“Now the rental of RM500 and utility bills of RM200 are being paid by donors,” [School Board Chairman, A Ponniah] said.Why is the school board forced to beg from the Ministry a couple of thousand ringgit to maintain the school?
Asked if the school has approached the government for assistance, he said the board had asked for money to buy furniture, but that the district education department rejected the appeal.
“In June, we asked if the education ministry could at least take over payment of one of the utility bills,” he said.
“Last month, they agreed verbally to pay the electricity bill for three months - possibly from this month, although we don’t know for sure. I guess, after three months, they expect us to find another donor to take care of the bill.”
Is there a demand for the school? Apparently there is.
Ponniah also said there has been good response to enrolment in the school despite its unconventional location.Hence if there is such a demand, which exceeds the current schools' abilities to cope why isn't the Ministry of Education acting promptly on it? Why must education be politicised such that "interventions" must come from political parties, e.g., MIC in this case?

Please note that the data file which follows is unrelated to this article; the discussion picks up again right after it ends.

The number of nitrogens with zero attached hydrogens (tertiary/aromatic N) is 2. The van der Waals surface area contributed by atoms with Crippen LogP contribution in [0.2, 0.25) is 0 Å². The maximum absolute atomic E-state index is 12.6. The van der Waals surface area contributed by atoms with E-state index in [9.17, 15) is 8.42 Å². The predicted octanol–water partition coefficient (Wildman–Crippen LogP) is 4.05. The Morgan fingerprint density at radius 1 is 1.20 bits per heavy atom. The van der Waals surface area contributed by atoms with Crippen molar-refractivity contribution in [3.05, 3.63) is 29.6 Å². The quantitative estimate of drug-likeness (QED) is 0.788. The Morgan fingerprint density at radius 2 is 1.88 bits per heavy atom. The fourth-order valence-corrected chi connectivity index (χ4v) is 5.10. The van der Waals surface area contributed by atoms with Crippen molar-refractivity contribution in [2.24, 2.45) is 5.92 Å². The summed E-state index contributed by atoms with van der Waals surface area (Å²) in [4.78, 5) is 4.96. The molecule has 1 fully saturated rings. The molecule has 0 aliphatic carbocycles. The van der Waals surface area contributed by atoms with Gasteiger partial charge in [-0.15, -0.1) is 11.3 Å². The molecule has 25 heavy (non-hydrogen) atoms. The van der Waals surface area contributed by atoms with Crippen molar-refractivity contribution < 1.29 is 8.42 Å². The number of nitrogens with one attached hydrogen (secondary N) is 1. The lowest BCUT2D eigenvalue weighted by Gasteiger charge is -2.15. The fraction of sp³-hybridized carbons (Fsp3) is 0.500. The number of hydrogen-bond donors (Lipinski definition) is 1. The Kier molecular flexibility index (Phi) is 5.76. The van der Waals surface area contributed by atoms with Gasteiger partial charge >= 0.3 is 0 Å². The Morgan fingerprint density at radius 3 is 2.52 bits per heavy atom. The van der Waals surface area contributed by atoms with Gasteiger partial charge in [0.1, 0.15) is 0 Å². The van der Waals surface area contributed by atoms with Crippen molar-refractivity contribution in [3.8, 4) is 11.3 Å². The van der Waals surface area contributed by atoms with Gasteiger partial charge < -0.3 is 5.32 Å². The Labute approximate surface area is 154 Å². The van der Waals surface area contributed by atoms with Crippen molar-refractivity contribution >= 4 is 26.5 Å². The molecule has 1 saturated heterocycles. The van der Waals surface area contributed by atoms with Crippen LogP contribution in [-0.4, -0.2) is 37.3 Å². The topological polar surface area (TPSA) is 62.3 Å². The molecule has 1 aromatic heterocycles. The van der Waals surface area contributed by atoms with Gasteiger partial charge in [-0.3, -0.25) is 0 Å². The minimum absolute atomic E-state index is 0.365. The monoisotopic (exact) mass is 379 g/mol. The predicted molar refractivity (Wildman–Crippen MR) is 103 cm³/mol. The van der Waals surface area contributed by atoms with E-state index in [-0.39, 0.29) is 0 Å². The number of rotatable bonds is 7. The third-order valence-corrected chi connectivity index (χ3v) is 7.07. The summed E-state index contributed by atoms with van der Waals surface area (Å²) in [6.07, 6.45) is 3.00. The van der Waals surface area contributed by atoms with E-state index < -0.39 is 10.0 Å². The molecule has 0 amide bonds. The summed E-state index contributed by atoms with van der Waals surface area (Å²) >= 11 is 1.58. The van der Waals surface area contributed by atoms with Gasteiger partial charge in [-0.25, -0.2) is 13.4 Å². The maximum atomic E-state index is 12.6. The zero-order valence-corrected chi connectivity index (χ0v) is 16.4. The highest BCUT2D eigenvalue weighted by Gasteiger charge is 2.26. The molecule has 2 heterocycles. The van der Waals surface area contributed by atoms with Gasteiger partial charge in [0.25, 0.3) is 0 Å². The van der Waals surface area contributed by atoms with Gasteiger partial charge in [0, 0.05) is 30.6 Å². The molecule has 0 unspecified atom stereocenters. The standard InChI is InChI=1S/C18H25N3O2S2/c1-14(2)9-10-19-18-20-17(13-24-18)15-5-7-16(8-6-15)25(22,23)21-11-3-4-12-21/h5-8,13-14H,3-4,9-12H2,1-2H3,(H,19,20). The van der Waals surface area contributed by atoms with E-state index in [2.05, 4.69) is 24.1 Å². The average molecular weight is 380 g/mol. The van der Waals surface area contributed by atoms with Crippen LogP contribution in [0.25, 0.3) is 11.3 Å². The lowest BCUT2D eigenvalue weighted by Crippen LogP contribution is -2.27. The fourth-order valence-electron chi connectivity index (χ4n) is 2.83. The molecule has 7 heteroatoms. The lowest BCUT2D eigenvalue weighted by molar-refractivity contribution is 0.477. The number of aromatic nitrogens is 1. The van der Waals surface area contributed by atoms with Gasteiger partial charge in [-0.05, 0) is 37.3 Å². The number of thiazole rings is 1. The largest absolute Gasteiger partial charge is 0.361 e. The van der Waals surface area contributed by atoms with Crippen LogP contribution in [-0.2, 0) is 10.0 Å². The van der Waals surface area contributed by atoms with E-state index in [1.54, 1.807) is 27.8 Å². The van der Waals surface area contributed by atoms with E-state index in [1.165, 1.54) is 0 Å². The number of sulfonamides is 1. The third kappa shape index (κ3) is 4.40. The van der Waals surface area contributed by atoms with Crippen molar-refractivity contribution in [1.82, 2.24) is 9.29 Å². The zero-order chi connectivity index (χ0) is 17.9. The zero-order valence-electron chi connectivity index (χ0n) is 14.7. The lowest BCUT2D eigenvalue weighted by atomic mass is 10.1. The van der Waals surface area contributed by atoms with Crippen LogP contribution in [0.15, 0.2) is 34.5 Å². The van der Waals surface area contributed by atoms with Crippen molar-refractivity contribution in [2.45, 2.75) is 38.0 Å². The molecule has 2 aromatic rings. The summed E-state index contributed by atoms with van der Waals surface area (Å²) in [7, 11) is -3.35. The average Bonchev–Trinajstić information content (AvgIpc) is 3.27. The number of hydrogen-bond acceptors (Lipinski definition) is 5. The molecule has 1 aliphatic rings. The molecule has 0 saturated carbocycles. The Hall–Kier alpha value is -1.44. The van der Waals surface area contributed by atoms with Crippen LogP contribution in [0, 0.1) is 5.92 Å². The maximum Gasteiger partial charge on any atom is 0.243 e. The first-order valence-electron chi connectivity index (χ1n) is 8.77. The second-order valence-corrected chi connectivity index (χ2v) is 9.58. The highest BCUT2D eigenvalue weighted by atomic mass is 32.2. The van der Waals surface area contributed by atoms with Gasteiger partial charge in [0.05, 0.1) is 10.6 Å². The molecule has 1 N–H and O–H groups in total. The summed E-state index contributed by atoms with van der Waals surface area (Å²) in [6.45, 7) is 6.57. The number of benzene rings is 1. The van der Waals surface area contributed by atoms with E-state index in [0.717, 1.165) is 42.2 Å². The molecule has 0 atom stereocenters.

“We easily get more than 100 applications, but cannot accept everyone because of space constraints,” he said, adding that there are plans to rent the neighbouring shoplot if the enrolment increases next year.
If the Government can announce the proposed expenditure of RM1.1 billion for motivational courses for students, why can't they spend not more than RM250,000 to build a proper school for the students in these village? Or is this the definition of the government's equitable education system?